How to live life - the upside of disaster
I have been thinking a lot lately, mainly about disasters. I have been dreading the sole idea of the "mega earthquake" that’s supposed to hit California anytime soon. I have been fretting about the new wave of violence that seems to be hitting our society now more than ever, and listening in disbelief to the news that become more outrageous and bloody as time goes on.
Most of all, I have been thinking about all the time I’ve wasted in a non-living state.
No, I’m not a zombie, in case there was a doubt in anyone’s mind. I just simply haven’t been living. I will use technology and its many distractions as my escape-goat. My phone and iPad have so many cool apps that it is really hard to look away from these bright screens, even when a loved one tries to engage me in a meaningful conversation. As ill-mannered as this may sound, I have been guilty of playing with my phone while someone else was talking to me. I will categorize those moments as moments of non-living. I will also categorize as non-living those countless hours I have spent in front of the TV watching pointless sitcoms that have taught me nothing about enjoying life to the fullest.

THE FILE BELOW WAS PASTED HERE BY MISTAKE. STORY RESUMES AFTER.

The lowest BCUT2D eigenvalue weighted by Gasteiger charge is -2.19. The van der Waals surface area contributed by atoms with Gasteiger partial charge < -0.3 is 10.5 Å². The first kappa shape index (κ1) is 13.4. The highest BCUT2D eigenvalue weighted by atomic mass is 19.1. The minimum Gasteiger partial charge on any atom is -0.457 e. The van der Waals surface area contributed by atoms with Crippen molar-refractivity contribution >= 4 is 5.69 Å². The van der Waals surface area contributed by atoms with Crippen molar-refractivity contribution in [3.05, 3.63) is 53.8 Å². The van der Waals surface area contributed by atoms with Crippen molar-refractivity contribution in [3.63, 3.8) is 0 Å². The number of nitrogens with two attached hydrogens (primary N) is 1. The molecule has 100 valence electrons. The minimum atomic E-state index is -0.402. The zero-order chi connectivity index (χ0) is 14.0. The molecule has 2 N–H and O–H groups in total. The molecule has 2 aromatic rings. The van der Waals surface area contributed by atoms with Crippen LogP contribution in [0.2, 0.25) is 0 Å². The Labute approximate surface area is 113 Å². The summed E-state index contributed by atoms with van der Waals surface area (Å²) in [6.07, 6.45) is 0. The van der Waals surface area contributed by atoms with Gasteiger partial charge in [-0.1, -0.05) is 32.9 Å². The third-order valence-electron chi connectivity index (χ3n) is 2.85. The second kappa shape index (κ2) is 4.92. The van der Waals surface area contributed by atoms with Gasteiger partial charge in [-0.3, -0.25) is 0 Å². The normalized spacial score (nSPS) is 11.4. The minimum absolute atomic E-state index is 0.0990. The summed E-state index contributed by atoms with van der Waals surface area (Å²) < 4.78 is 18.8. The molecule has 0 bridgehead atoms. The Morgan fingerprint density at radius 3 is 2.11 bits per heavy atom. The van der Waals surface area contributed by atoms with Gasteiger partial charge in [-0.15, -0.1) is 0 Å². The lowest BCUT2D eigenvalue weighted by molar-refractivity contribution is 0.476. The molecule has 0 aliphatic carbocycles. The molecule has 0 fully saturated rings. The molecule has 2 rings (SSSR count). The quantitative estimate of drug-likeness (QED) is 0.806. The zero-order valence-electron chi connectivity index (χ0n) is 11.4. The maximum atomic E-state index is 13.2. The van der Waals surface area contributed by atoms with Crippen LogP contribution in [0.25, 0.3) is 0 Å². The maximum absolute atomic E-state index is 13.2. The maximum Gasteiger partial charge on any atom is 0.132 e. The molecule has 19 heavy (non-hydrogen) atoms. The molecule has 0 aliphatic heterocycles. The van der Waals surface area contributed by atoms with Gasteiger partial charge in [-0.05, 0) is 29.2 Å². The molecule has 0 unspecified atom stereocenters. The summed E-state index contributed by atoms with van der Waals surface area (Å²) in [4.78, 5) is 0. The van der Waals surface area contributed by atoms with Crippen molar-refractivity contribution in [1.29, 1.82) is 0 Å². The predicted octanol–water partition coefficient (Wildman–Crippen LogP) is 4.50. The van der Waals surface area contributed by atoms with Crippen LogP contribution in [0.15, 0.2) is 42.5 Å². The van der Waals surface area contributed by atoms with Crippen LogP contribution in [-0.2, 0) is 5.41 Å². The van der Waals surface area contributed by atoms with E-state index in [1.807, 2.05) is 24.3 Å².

In fact, why don’t I make a list of all those activities that I have allowed to rob me of my life:
- The time I spent worrying over my totally normal weight.
- The time I spent worrying over the size of my nose.
- The time I spent eating those foods that would later make me miserable with bloating and pain.